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Chicken Soup for the Soul Entertainment, Inc.
Company typePublic
NasdaqCSSE
IndustryPublishing
Licensing
Internet
Consumer packaged goods
Entertainment
FoundedJune 28, 1993; 31 years ago (1993-06-28)[1]
FoundersJack Canfield[2] and Mark Victor Hansen[3]
Headquarters
Area served
Worldwide
Key people
William J. Rouhana, Jr.[5]
(chairman & CEO)
Amy Newmark[6]
(publisher)
Subsidiaries
Websitecssentertainment.com

Chicken Soup for the Soul Entertainment, Inc. is an American self-help, consumer goods and media company based in Cos Cob, Connecticut. It is known for the Chicken Soup for the Soul book series. The first book, like most subsequent titles in the series, consisted of inspirational true stories about ordinary people's lives. The books are widely varied, each with a different theme. Today, Chicken Soup for the Soul Publishing, LLC continues to publish about twelve[7] new books per year.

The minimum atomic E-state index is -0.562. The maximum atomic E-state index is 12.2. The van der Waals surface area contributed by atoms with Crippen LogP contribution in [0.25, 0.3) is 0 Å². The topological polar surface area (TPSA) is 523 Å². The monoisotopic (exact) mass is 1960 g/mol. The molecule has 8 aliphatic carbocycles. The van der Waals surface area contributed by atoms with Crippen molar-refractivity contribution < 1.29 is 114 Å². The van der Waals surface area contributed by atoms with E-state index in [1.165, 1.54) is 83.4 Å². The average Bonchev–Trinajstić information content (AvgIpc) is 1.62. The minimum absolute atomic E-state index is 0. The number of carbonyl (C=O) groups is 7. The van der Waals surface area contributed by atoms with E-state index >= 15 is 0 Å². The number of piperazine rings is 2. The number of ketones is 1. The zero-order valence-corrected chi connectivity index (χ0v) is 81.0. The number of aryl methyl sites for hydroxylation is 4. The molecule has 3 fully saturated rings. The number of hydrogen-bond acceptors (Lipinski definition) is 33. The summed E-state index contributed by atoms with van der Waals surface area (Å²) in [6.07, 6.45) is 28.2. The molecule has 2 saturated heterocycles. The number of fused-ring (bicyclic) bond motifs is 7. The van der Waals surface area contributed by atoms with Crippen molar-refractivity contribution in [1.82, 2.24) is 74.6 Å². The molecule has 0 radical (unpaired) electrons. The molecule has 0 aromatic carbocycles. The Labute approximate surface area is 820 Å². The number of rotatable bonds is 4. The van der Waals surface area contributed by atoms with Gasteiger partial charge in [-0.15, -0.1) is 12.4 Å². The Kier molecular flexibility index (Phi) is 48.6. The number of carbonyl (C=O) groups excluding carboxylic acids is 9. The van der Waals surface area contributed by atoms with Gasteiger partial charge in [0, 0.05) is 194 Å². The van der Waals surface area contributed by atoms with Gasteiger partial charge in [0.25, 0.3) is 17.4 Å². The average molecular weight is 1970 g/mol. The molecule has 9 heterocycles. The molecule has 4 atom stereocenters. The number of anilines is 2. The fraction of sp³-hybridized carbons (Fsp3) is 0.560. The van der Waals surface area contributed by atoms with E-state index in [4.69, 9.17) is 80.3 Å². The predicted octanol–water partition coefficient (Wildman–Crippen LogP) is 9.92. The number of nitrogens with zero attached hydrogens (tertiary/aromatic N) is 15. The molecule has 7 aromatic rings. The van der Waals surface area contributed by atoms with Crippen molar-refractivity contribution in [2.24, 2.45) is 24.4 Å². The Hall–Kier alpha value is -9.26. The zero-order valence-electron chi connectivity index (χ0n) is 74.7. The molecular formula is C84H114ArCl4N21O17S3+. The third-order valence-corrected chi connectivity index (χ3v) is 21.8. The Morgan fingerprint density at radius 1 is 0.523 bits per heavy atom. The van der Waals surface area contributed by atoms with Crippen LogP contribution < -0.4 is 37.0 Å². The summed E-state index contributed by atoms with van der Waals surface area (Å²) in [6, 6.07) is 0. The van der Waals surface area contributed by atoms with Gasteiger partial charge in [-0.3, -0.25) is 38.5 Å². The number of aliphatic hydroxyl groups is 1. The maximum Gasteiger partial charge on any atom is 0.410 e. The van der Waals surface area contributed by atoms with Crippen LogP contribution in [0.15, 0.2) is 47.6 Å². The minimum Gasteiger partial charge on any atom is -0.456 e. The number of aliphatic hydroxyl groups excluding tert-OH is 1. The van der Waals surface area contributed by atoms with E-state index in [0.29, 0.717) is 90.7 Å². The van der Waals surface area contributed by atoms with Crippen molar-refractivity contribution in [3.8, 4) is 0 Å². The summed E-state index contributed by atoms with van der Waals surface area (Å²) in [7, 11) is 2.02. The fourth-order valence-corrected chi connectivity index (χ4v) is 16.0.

The company has branched out into other categories such as food,[8] pet food,[9] and television programming.[10][11]

History

Books

Motivational speakers Jack Canfield and Mark Victor Hansen collaborated on the first Chicken Soup for the Soul book, compiling inspirational, true stories they had heard from their audience members. Many of the stories came from members of the audience of their inspirational talks. The book was rejected by major publishers in New York but accepted by a small, self-help publisher in Florida called HCI.[12]